by Susan Cramm

The Power of Persuasion

Jun 14, 20074 mins
Relationship Building

You would think that the executive who consumes, on average, nearly 50 percent of the capital invested by businesses would have a lot of power. You would be wrong. CIOs are basically powerless and they know it. Yet some CIOs get a little cranky with their Rodney Dangerfield role and parlay themselves and their organizations into a power deficit.

How else to explain CIOs who lash out at business partners for trying new technologies, who create byzantine processes that block access to information and technology resources, or who seem to extort funding by hiding behind policies like Sox and mergers and refusing to articulate what comprises “keep the lights on” expenses?


Check out reader questions, and the Executive Coach’s answers, on “The Power of Persuasion.”

Smart CIOs lead from the back by creating partnerships and alliances. Picture Survivor without all the dirt, bugs and voting, and you have a mental image of the skills required for success. I’m not a big fan of the reality television series, but I am impressed with CIOs who understand how to get things done through others and, in doing so, are able to create a powerful role for themselves, their organizations and technology.

First things first: Powerful CIOs get out of their offices and spend the majority of their time within the business and with their business partners. This is a principle known by many but acted on by few because most CIOs don’t know what to do when they leave the safety and comfort of their department. While it’s easy to identify whom you need to get closer to, it feels awkward to reach out and say, “I would love to spend more time getting to know you and your organization. How can we spend more together?”

I don’t have any magic pill here. I do suggest that you talk to two stakeholders on a one-on-one basis once a week and to make sure that by the end of the discussion you have put another meeting on the calendar. This one will be to provide help to these stakeholders, solicit their feedback, attend a staff meeting, or travel to a field or customer site of theirs.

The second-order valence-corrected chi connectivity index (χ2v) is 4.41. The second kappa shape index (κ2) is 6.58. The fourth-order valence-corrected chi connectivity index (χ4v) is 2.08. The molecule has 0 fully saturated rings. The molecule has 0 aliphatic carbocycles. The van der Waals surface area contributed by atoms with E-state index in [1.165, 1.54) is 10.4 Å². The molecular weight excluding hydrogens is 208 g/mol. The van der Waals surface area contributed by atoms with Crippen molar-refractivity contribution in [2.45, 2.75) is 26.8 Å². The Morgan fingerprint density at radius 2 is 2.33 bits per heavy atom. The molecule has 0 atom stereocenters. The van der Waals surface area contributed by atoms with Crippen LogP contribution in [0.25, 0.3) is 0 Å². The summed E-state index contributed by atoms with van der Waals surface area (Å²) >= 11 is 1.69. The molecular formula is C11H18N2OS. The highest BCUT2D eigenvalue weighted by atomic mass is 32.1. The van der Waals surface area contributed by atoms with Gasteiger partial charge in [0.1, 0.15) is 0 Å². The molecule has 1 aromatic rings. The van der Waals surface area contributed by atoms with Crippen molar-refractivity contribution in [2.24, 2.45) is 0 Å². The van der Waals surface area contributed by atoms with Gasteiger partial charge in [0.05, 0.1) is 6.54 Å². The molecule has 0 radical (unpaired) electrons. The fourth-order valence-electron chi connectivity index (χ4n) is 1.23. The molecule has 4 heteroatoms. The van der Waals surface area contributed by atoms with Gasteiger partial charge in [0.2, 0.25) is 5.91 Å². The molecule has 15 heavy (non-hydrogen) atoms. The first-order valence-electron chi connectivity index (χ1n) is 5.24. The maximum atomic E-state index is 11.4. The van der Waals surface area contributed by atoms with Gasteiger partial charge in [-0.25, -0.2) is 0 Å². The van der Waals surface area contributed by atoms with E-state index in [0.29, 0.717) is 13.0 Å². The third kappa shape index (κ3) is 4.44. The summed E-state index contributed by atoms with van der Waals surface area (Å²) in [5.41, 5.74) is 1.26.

Powerful CIOs understand influence comes from understanding and empathizing with others. In the book Social Intelligence, Daniel Goleman writes, “Our experience of oneness—a sense of merging or sharing identities—increases whenever we take someone else’s perspective, and it strengthens the more we see things from their point of view.” To achieve that perspective, plan for each interaction by writing down five topics related to the people and their work so that the discussion provides insights as to who they are, how they think and work, and what they care about.

Powerful CIOs understand the importance of listening and inquiry before shifting to advocacy. The common rule in emotionally charged conversations is to offer the other parties two empathetic listening responses (reflecting the content and the words) before asking questions to uncover the rationale for their feelings, actions and conclusions. While it may feel much more efficient and powerful to say, “We should,” it’s much more effective to ask, “How should?” The goal is to fully understand the thought processes of others before offering your own recommendations.

Powerful CIOs understand that persuading and inspiring others starts with character and credibility that are established through personal interactions or, initially, conferred through a trusted third party. They understand the power of appropriate praise and doing unsolicited favors for others. They don’t waste their time trying to win the day through hard sells and grandstanding. Instead, they build support for ideas behind the scenes through one-on-one meetings and lots of give and take. They know how to link their recommendations to the benefits and needs of others and communicate using stories and metaphors. Powerful CIOs have the courage to negotiate win-win outcomes because, through every action, they have expressed consideration for all parties.

It’s easy to confuse leading from the back with following because of the amount of time spent listening and adjusting to the needs of others. The key difference between the two was best expressed by Eisenhower when he said, “Leadership is the art of getting someone else to do something you want because he wants to do it.” Leading from the back is leadership at its finest. Done well, it fosters commitment based on the reward of a job well done.

Susan Cramm is founder and president of Valuedance, an executive coaching firm in San Clemente, Calif. You can e-mail feedback to